Community Health Status Indicators for Metropolitan Washington: An In-Depth Look 2009

Publication date: 
June, 2009
The Metropolitan Washington, D.C. area is home to more than four million people who live in the city and the surrounding Virginia and Maryland communities. All of us who live here hope that we, our families, friends and neighbors can be healthy and stay healthy throughout our lives. But how healthy are we?
When thinking about health, we all too often think about health care—the services of doctors, hospitals, clinics, and others who provide care to those who are already sick. But, while health care is an essential component of any strategy to protect health, of equal importance are those factors that can prevent health problems and improve basic health and well being.
As a result of extensive research, it is now widely accepted as fact that our health—whether excellent, good, fair, or poor—is not simply a matter of genetics, personal behaviors, or lifestyle choices. Nor it is just a matter of insurance coverage and access to healthcare services. While these things are important, our health is actually determined by the conditions and characteristics of our everyday lives: our race and ethnicity, our educational level and income, our family history and early life experiences, our neighborhoods, and even the homes in which we live. These factors, along with the concomitant issues of racism, prejudice and discrimination, are collectively referred to as the “social determinants of health.” It is therefore important to view health in the broader demographic and socioeconomic context.
This Community Health Status Indicators for Metropolitan Washington: 2009 provides a snapshot of the region’s demographic and socioeconomic characteristics and the “health” of adults in the Washington region. The report assembles data from 13 individual jurisdictions (Frederick, Montgomery, and Prince George’s counties in Maryland, which include local municipalities; the counties of Arlington, Fairfax, Loudoun, and Prince William and cities of Alexandria, Fairfax, Falls Church, Manassas, and Manassas Park in Virginia; and the District of Columbia).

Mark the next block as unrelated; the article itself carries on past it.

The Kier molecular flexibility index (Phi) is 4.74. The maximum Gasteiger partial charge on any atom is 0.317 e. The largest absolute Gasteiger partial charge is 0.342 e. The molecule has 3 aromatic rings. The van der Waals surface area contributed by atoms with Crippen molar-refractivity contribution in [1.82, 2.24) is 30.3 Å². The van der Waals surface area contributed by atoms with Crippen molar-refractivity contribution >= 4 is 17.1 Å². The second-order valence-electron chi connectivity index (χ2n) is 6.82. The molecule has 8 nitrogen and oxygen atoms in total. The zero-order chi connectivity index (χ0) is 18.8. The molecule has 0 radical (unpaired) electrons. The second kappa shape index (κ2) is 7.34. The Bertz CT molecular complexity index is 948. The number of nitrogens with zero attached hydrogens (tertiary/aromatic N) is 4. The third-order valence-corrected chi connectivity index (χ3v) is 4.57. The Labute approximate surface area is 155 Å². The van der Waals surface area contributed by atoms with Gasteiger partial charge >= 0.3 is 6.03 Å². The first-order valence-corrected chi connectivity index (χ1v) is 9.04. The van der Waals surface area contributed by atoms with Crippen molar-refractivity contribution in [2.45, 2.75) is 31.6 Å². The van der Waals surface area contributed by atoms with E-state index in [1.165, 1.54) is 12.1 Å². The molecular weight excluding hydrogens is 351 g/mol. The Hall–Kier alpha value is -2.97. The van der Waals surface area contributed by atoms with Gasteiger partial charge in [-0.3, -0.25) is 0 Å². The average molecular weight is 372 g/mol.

This report represents a collaboration between the Health Officials Committee (HOC) of the Metropolitan Washington Council of Government (MWCOG) and the Health Working Group (HWG) of Washington Grantmakers. After several months of meetings, these two groups concluded that an update of the 2001 Metropolitan Washington Council of Governments report, “Community Health Indicators for the Washington Metropolitan Region,” was warranted.2 That report looked at the health of the region’s population in the context of the Leading Health Indicators3 being used by the federal and state governments to measure progress in achieving the “Healthy People 2010” objectives.
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